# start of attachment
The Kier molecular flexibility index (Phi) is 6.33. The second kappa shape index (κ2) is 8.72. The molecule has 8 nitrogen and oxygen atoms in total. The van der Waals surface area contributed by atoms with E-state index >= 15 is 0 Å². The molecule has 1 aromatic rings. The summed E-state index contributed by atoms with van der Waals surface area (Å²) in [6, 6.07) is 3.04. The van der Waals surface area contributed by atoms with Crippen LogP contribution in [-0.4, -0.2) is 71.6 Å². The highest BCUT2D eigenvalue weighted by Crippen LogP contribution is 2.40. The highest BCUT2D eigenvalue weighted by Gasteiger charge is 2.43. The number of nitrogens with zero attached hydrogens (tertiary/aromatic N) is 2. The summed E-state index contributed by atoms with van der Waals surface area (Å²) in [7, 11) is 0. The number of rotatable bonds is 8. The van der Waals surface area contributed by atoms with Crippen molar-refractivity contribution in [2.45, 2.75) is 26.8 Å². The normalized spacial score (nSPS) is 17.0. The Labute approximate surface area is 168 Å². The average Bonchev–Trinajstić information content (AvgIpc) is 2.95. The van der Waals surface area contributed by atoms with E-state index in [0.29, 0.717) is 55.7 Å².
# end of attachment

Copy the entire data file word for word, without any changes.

The Kier molecular flexibility index (Phi) is 6.33. The second kappa shape index (κ2) is 8.72. The molecule has 8 nitrogen and oxygen atoms in total. The van der Waals surface area contributed by atoms with E-state index >= 15 is 0 Å². The molecule has 1 aromatic rings. The summed E-state index contributed by atoms with van der Waals surface area (Å²) in [6, 6.07) is 3.04. The van der Waals surface area contributed by atoms with Crippen LogP contribution in [-0.4, -0.2) is 71.6 Å². The highest BCUT2D eigenvalue weighted by Crippen LogP contribution is 2.40. The highest BCUT2D eigenvalue weighted by Gasteiger charge is 2.43. The number of nitrogens with zero attached hydrogens (tertiary/aromatic N) is 2. The summed E-state index contributed by atoms with van der Waals surface area (Å²) in [7, 11) is 0. The number of rotatable bonds is 8. The van der Waals surface area contributed by atoms with Crippen molar-refractivity contribution in [2.45, 2.75) is 26.8 Å². The normalized spacial score (nSPS) is 17.0. The Labute approximate surface area is 168 Å². The average Bonchev–Trinajstić information content (AvgIpc) is 2.95. The van der Waals surface area contributed by atoms with E-state index in [0.29, 0.717) is 55.7 Å².